Steeped and Stirred explores tea preparation and drinking in diverse contexts, to explore the social, cultural and political history of tea drinking in India. It tries to understand the various ways in which tea unites and divides us by connecting multiple narratives from across the country. Through an audio-visual canvas of the lush tea gardens of West Bengal, the buzzing coffee houses of Kolkata and Thiruvananthapuram, the bustling Irani cafes of Mumbai and Hyderabad and the omnipresent chai tapri, this film captures the essence of tea drinking in India in all its eccentricity.
Producer: Public Service Broadcasting Trust; Year of Release: 2016; Telecast on Doordarshan (DD National) 2016
World Premiere: PSBT Open Frame Film Festival, New Delhi 2016
Credits: V. R. Harish (Sound Recording, Design and Mixing), Shweta Ghosh (Script, Direction, Camera & Edit), Surya Narayanan (Colour Correction and Grading)
Bhalchandra (90) and Kalindi Morje (83), lovingly known as Appa Ajoba and Kaku Ajji, are the oldest surviving members of the Morje family that settled in the coastal town of Vengurla in the 19th century. In an attempt to re-imagine and chronicle their lived histories along the Konkan coast of western India, the filmmaker, who also happens to be their grand niece, stumbles upon Appa’s handwritten account of his early life and times and a family tree she can’t find her name in.
To add to the golden, crumbling sheets of these lucidly written memories are Ajji’s witty narrations of cuisine, tradition and culture. As Ajji tells her more about how the family lived and ate, the filmmaker begins to find its resonance in stories her beloved deceased grandfather once told her about sea, sand and food. And within these blurry childhood memories of her maternal family and Vengurla, simmer questions of origin, belonging and home.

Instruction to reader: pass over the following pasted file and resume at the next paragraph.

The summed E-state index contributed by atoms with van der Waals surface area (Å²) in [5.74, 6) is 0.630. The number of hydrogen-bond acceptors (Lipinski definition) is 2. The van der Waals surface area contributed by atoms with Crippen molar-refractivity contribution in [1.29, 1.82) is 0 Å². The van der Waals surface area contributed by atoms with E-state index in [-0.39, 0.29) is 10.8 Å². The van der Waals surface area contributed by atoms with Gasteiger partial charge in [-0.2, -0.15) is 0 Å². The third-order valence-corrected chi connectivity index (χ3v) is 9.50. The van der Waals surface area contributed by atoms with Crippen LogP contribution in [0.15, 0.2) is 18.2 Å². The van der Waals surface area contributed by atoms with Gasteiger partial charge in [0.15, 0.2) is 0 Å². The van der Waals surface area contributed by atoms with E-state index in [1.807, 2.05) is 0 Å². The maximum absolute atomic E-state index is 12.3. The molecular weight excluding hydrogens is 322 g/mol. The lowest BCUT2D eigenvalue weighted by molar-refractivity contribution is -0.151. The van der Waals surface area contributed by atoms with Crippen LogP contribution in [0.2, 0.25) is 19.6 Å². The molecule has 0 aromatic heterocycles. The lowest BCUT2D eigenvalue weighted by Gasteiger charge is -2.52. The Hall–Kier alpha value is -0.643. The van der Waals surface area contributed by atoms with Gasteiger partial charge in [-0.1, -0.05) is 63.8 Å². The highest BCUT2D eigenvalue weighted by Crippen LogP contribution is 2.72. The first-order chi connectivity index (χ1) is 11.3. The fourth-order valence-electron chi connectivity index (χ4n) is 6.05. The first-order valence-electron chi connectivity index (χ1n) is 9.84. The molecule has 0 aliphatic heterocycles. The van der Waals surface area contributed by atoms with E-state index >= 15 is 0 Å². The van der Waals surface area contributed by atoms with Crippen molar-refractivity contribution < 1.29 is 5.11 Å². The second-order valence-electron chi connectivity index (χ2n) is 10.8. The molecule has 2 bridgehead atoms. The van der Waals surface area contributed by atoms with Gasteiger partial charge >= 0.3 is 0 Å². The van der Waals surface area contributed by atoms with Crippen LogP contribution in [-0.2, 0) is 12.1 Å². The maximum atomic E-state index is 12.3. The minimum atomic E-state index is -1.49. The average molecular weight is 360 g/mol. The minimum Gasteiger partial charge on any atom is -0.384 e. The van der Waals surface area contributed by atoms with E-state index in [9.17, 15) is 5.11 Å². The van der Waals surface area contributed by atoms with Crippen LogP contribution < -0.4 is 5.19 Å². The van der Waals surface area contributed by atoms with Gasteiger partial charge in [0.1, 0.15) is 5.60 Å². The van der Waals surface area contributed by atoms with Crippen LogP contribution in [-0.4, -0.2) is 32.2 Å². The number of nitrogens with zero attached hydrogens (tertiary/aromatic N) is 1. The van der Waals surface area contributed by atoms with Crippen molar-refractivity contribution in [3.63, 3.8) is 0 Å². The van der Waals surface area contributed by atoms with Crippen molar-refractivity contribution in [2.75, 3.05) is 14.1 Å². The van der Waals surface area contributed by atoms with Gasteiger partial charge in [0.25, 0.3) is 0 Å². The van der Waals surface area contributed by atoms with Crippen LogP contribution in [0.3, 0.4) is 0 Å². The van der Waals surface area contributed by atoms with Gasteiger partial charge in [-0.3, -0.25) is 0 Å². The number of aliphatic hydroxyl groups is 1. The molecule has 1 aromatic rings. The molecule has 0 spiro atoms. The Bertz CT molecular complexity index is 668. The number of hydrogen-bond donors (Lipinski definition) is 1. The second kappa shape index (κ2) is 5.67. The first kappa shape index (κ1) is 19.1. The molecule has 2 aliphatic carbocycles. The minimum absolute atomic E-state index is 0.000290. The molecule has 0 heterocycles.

As she begins to makes sense of Appa’s nostalgia and Ajji’s recollections of childhood, migration and change, the filmmaker unearths the ancestral history of a chatkor (one-fourth) of her multi caste, regional and linguistic self. She negotiates with her experience of placelessness, only to find home in the familiar sizzle of fried bangra (mackerel), the warmth of pungent triphala spice and the balmy lusciousness of golden Alphonsos.
Producer: School of Media and Cultural Studies, Tata Institute of Social Sciences, Mumbai (A fellowship film supported via the Jamsetji Tata Trust).
Selected Festivals and Screenings: Imagine India Film Festival, Madrid, Spain (2015), Food Film Fest, Bergamo, Italy (2015), ‘Camera and I’: Personal Documentaries, Films Division, Mumbai, India (2015), Cut.In Film Festival, Tata Institute of Social Sciences, Mumbai, India (2015); VIBGYOR International Film Festival, Kerala (Thrissur) India (2015)
Credits: Ajay Noronha (Camera), Suresh Rajamani (Sound Recording),Shweta Ghosh (Script, Direction & Edit), Unny (Sound Design and Mixing), Ajay Noronha (Colour Correction and Grading)
Film & Production Stills: